Client Study Based On Critical Incident

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Client Study Based on Critical Incident

Table of Contents



Portfolio sections6

Evidence-based practice7

Projects and activities7

User and carer involvement8

Clinical supervision information9

Implementation of the portfolio9



Client Study Based on Critical Incident


Clinical work in health care is largely delivered by teams of staff rather than by individuals or hospitals as a whole. It is recognised that training whole teams can often be more effective than training individuals within the team. Hence, real quality improvements are most likely to be delivered by teams rather than by individuals. (Johns 1993; Faugier 1994) The first priority, therefore, for Dorset Healthcare's clinical supervision programme was to identify all the clinical teams delivering patient care. These teams are largely multidisciplinary and include hospital inpatient wards, community mental health teams, and specialist treatment teams. Each team is part of one of the Trust's four supervision teams (directorates): adult, older people, learning disability, and child and adolescent mental health. Trust priorities for clinical supervision are agreed and monitored through the Trust Clinical Supervision and Risk Management Committees and Subcommittees of the Trust Board. A good mentor is described as someone who possesses appropriate professional attributes, knowledge, good communication skills and the motivation to teach and support students (Davies et al. 1994). The key elements of the role were teaching, support and assessment of the students' performance in the practice area. Davies et al. found that mentors experience con¯ict between the competing demands of providing patient care and ful®lling their mentor role. However, having a mentor meant that learning was more likely to be planned and meaningful, whereas students lacking a mentor, felt they were `hanging Issues and innovations in nursing education Consequently the presence of a mentor in the practice area was an important in¯uence on a student's perception of their learning experience. These Findings re¯ect the earlier work of White et al. (1993) on mentorship. In a 4-year longitudinal study of a purposive sample of seven females and one male ®rst year supernumerary degree students, Spouse (1996, p. 120) aimed to ``describe the lived experience of becoming a nurse and to determine the processes that in¯uenced that experience''. Data collection was via in-depth, tape-recorded interviews focusing on placement experiences, written accounts of critical incidents and nonparticipant observation in placement setting. Using content analysis, ®ve categories emerged; befriending, planning, collaborating, coaching and sense-making. Spouse's work concluded that the most important element of the `micro learning environment' is the quality of the student±mentor relationship a ®nding which supports that of White et al. (1993) who found that the nature of the student±mentor relationship is fundamental to the quality of the learning experiences for DipHE students.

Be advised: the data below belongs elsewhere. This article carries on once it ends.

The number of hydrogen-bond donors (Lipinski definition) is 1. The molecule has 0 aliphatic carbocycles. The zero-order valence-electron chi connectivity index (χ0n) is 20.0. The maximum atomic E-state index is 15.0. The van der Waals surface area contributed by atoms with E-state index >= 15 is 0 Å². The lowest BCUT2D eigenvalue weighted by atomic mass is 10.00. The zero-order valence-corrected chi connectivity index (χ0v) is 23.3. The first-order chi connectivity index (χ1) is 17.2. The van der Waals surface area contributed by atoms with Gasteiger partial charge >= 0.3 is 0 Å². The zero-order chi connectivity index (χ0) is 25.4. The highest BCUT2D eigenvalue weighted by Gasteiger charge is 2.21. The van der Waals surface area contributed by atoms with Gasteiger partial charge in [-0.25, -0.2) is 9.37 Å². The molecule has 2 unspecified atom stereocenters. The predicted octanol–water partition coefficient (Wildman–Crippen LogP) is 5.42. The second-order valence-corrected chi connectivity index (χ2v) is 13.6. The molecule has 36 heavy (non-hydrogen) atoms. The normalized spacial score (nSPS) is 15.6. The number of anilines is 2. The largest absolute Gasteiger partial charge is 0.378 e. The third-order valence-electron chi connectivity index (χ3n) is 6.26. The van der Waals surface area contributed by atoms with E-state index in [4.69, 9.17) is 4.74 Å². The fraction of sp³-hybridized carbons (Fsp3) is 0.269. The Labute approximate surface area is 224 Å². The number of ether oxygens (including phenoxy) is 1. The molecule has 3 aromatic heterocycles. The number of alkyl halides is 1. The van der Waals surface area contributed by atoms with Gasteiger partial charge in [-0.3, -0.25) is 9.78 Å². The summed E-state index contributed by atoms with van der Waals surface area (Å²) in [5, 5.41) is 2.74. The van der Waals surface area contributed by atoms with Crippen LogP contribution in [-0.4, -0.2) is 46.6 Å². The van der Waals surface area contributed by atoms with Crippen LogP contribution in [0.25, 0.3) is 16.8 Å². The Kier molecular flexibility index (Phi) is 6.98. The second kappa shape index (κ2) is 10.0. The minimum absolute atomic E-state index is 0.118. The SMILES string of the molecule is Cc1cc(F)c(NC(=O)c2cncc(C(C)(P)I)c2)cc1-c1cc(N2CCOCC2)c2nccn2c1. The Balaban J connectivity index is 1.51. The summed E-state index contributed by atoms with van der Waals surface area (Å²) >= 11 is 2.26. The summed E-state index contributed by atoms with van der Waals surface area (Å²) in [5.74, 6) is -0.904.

Clinical supervision portfolios

The Trust had an established mechanism of recording training, appraisal, supervision, etc. for individuals, and also recording audits and patient and public involvement activity at Trust and directorate level, but no clear mechanism for recording and developing such activity at team level. In order to monitor and record team clinical supervision activity, Dorset Healthcare NHS Trust provided each clinical team with a clinical ...
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